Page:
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Osteoporotic Spine Fracture

Osteoporotic Spine Fracture - What is it for

​Osteoporosis is a disorder resulting in lower bone density and strength. It mostly affects women aged 50 and above after menopause, those on long term steroids and those who drink excessively. Osteoporosis can lead to spine and hip fractures.

Osteoporotic Spine Fracture - Symptoms

  • ​Back pain
  • Hunched back
  • Leg weakness and numbness
  • Problems balancing or walking
  • Inability to control bladder or bowels

Osteoporotic Spine Fracture - How to prevent?

Living with Osteoporosis

Slow down bone degeneration with these tips:

  • Take the daily recommended amount of calcium and vitamin D
  • Exercise regularly to build strong bones
  • Do strengthening and flexibility exercises for the neck and back muscles
  • Avoid alcohol and smoking
  • Reduce salt and caffeine intake
  • Listen to your doctor and follow-up regularly to reduce risk of fractures

Osteoporotic Spine Fracture - Causes and Risk Factors

Osteoporotic Spine Fracture - Diagnosis

Diagnosing Osteoporosis

A bone mineral density (BMD) test is used to measure the mineral content of bones. It is a simple, painless and non-invasive test that takes less than 15 minutes. A blood test will also be done to measure calcium and vitamin D
levels for deficiencies.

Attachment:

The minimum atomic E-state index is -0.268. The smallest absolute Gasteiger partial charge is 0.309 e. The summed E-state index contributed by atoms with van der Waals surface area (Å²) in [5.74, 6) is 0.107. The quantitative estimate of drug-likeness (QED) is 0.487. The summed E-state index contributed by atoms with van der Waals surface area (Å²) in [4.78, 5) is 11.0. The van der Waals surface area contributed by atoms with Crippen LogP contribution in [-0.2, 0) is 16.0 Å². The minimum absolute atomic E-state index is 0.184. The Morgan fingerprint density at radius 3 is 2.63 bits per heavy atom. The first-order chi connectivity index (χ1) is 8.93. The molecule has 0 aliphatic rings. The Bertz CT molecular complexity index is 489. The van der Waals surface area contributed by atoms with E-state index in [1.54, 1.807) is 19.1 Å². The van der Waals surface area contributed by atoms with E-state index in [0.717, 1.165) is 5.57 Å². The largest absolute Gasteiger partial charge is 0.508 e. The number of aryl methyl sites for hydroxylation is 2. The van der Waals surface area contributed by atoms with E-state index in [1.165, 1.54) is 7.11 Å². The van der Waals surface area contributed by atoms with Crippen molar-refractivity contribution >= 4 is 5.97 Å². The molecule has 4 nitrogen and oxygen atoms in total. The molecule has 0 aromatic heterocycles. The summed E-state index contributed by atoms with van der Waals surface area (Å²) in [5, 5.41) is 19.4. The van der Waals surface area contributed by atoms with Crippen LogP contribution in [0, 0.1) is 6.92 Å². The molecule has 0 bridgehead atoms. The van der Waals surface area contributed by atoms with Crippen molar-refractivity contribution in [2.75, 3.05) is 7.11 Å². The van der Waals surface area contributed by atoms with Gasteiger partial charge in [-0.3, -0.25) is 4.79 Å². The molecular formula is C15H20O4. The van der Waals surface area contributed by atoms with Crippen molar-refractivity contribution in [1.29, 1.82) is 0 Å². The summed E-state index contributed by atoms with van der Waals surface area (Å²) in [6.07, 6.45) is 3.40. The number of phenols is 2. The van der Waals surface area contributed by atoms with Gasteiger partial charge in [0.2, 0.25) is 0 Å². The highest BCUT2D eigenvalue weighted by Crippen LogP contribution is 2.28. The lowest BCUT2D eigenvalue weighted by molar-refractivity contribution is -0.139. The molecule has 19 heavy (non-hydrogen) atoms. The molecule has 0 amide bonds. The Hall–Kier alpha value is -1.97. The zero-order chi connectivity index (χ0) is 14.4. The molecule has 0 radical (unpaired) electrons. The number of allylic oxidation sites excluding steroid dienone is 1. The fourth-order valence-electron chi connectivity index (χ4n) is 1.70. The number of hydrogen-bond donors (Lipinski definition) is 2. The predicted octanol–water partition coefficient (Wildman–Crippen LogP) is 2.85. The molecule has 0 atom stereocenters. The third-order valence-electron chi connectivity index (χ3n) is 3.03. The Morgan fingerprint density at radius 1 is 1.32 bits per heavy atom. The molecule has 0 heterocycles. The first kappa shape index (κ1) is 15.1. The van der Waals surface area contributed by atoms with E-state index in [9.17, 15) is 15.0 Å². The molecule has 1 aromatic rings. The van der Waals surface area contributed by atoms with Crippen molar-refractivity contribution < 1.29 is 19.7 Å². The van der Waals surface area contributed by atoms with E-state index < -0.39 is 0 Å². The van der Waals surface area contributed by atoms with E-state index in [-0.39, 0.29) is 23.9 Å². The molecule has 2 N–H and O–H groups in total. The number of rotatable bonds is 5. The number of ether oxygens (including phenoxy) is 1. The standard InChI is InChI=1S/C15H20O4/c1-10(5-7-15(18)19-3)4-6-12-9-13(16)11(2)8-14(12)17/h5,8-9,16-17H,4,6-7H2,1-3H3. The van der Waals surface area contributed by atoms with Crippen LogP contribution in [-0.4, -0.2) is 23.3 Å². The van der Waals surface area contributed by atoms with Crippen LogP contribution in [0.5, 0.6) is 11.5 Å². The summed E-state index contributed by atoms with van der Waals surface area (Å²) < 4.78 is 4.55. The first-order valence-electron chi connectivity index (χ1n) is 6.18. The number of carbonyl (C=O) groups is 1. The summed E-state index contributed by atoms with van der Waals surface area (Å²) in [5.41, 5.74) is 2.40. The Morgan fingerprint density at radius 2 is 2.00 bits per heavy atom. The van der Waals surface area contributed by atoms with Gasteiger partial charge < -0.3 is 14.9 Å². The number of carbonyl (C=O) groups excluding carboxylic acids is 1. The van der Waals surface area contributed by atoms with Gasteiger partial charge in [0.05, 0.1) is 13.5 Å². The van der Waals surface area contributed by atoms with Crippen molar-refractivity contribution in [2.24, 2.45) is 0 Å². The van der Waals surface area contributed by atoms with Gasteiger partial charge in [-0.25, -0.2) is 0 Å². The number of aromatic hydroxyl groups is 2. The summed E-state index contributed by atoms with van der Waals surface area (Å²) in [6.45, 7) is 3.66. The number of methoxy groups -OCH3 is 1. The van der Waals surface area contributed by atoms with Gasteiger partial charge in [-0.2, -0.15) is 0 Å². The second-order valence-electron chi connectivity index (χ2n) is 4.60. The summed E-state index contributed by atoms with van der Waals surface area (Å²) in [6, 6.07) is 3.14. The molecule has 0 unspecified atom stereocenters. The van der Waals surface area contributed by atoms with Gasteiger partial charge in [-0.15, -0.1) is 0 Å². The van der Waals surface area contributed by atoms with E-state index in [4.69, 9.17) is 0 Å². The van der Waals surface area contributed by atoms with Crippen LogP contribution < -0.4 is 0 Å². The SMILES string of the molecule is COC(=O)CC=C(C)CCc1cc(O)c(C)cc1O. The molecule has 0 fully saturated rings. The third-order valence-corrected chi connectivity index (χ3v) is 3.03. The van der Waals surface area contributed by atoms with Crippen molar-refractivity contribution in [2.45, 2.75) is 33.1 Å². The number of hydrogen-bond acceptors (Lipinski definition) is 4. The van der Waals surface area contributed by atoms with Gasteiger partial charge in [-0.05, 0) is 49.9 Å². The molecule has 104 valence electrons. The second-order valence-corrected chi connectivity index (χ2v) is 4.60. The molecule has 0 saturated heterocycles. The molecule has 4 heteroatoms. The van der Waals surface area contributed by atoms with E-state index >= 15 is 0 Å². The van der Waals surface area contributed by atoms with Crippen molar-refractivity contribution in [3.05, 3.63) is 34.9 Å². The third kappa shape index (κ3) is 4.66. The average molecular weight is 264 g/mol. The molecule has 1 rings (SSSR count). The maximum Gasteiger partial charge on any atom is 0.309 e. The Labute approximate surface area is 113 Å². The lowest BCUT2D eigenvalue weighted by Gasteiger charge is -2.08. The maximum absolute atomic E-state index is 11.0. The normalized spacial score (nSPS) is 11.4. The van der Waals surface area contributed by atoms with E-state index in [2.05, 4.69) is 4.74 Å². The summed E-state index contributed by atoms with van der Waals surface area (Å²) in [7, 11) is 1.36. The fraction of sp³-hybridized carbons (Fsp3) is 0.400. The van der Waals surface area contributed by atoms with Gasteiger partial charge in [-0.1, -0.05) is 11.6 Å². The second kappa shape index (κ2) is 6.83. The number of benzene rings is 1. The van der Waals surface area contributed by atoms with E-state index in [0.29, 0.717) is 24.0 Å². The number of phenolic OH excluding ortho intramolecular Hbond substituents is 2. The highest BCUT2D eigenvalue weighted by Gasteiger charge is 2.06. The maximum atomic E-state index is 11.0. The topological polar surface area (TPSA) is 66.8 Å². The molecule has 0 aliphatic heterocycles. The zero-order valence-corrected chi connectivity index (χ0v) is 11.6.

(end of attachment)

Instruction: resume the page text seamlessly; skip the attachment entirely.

Diagnosing Osteoporotic Spine Fracture

Depending on your condition, the doctor will recommend an x-ray, Computed Tomography (CT) or a Magnetic Resonance Imaging (MRI) scan.

Osteoporotic Spine Fracture - Treatments

​A team of medical professionals including doctors, nurses and allied health workers (physiotherapist, occupational therapist and orthotist) are involved in the treatment.

  • Medications
    • Pain relievers to manage pain and allow one to regain movement faster
    • Calcium and vitamin D supplements to build bone strength
    • Medications to slow down and reverse bone loss
  • Physiotherapy to strengthen core muscles and manage pain
  • Braces to support the spine and prevent excessive curvature
  • When the pain does not improve, bone cement may be injected into the fractured area in a procedure known as vertebroplasty
  • Surgery is rarely needed unless the spinal cord is compressed or in very severe fractures

A fracture can recur within 1 to 2 years if osteoporosis is not treated, especially for those aged 60 and above or if there is a history of previous fractures.

Seek immediate medical help if you experience:

  • Back pain after a fall
  • Worsening back pain when there was no fall
  • New and/or worsening of leg weakness and numbness
  • New and/or worsening ability to control bladder and bowels

Osteoporotic Spine Fracture - Preparing for surgery

Osteoporotic Spine Fracture - Post-surgery care

  • Updated on 2021-02-04T16:00:00Z

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